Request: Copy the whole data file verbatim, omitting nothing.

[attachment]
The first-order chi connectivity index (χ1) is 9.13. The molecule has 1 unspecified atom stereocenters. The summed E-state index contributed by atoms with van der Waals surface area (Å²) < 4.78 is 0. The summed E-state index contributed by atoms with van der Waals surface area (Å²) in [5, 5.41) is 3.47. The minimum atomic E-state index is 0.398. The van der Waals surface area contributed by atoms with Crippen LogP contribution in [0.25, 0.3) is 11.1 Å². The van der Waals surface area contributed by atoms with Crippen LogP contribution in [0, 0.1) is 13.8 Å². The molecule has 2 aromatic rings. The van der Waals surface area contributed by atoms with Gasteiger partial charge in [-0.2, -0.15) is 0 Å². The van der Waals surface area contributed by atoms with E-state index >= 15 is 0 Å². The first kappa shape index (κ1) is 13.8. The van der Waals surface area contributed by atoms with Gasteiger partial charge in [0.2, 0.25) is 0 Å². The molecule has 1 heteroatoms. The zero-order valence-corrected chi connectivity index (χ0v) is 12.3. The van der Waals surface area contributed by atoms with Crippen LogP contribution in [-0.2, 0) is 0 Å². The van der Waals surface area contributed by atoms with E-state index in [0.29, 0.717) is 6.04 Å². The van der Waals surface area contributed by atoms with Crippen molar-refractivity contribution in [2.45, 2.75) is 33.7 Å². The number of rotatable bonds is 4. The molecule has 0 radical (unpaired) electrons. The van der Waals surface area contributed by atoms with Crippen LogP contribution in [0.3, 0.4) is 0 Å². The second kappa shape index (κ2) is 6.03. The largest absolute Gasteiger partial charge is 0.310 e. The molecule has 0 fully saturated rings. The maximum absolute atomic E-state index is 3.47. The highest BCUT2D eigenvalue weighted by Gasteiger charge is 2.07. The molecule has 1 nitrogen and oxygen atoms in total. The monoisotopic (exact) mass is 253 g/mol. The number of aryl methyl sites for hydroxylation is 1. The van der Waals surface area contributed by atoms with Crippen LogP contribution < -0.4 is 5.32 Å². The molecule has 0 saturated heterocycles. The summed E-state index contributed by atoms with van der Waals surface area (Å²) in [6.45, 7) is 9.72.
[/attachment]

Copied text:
The first-order chi connectivity index (χ1) is 9.13. The molecule has 1 unspecified atom stereocenters. The summed E-state index contributed by atoms with van der Waals surface area (Å²) < 4.78 is 0. The summed E-state index contributed by atoms with van der Waals surface area (Å²) in [5, 5.41) is 3.47. The minimum atomic E-state index is 0.398. The van der Waals surface area contributed by atoms with Crippen LogP contribution in [0.25, 0.3) is 11.1 Å². The van der Waals surface area contributed by atoms with Crippen LogP contribution in [0, 0.1) is 13.8 Å². The molecule has 2 aromatic rings. The van der Waals surface area contributed by atoms with Gasteiger partial charge in [-0.2, -0.15) is 0 Å². The van der Waals surface area contributed by atoms with E-state index >= 15 is 0 Å². The first kappa shape index (κ1) is 13.8. The van der Waals surface area contributed by atoms with Gasteiger partial charge in [0.2, 0.25) is 0 Å². The molecule has 1 heteroatoms. The zero-order valence-corrected chi connectivity index (χ0v) is 12.3. The van der Waals surface area contributed by atoms with Crippen LogP contribution in [-0.2, 0) is 0 Å². The van der Waals surface area contributed by atoms with E-state index in [0.29, 0.717) is 6.04 Å². The van der Waals surface area contributed by atoms with Crippen molar-refractivity contribution in [2.45, 2.75) is 33.7 Å². The number of rotatable bonds is 4. The molecule has 0 radical (unpaired) electrons. The van der Waals surface area contributed by atoms with Crippen LogP contribution in [0.3, 0.4) is 0 Å². The second kappa shape index (κ2) is 6.03. The largest absolute Gasteiger partial charge is 0.310 e. The molecule has 0 fully saturated rings. The maximum absolute atomic E-state index is 3.47. The highest BCUT2D eigenvalue weighted by Gasteiger charge is 2.07. The molecule has 1 nitrogen and oxygen atoms in total. The monoisotopic (exact) mass is 253 g/mol. The number of aryl methyl sites for hydroxylation is 1. The van der Waals surface area contributed by atoms with Crippen LogP contribution < -0.4 is 5.32 Å². The molecule has 0 saturated heterocycles. The summed E-state index contributed by atoms with van der Waals surface area (Å²) in [6.45, 7) is 9.72.